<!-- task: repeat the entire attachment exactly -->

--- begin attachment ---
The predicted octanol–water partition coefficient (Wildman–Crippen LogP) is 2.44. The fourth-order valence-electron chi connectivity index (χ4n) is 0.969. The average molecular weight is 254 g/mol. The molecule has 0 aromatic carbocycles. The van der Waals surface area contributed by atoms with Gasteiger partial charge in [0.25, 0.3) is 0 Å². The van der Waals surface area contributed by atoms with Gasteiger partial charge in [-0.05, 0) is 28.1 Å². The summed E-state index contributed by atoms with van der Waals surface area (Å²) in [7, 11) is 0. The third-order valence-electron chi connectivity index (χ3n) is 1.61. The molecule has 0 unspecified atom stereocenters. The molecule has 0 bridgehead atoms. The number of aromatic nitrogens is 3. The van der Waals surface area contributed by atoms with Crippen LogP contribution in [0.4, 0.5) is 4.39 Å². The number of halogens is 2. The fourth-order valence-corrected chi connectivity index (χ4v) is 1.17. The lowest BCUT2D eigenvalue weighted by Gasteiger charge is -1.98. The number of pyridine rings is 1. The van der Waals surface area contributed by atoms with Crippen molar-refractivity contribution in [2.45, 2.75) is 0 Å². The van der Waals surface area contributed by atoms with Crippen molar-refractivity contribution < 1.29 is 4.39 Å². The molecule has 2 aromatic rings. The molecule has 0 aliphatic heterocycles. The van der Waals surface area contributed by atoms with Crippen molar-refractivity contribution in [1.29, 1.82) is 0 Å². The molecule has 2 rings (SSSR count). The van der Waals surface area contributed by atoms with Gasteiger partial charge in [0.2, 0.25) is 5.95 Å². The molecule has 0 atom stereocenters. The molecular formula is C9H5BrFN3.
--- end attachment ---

The predicted octanol–water partition coefficient (Wildman–Crippen LogP) is 2.44. The fourth-order valence-electron chi connectivity index (χ4n) is 0.969. The average molecular weight is 254 g/mol. The molecule has 0 aromatic carbocycles. The van der Waals surface area contributed by atoms with Gasteiger partial charge in [0.25, 0.3) is 0 Å². The van der Waals surface area contributed by atoms with Gasteiger partial charge in [-0.05, 0) is 28.1 Å². The summed E-state index contributed by atoms with van der Waals surface area (Å²) in [7, 11) is 0. The third-order valence-electron chi connectivity index (χ3n) is 1.61. The molecule has 0 unspecified atom stereocenters. The molecule has 0 bridgehead atoms. The number of aromatic nitrogens is 3. The van der Waals surface area contributed by atoms with Crippen LogP contribution in [0.4, 0.5) is 4.39 Å². The number of halogens is 2. The fourth-order valence-corrected chi connectivity index (χ4v) is 1.17. The lowest BCUT2D eigenvalue weighted by Gasteiger charge is -1.98. The number of pyridine rings is 1. The van der Waals surface area contributed by atoms with Crippen molar-refractivity contribution in [2.45, 2.75) is 0 Å². The van der Waals surface area contributed by atoms with Crippen molar-refractivity contribution < 1.29 is 4.39 Å². The molecule has 2 aromatic rings. The molecule has 0 aliphatic heterocycles. The van der Waals surface area contributed by atoms with Crippen molar-refractivity contribution in [1.29, 1.82) is 0 Å². The molecule has 2 rings (SSSR count). The van der Waals surface area contributed by atoms with Gasteiger partial charge in [0.2, 0.25) is 5.95 Å². The molecule has 0 atom stereocenters. The molecular formula is C9H5BrFN3.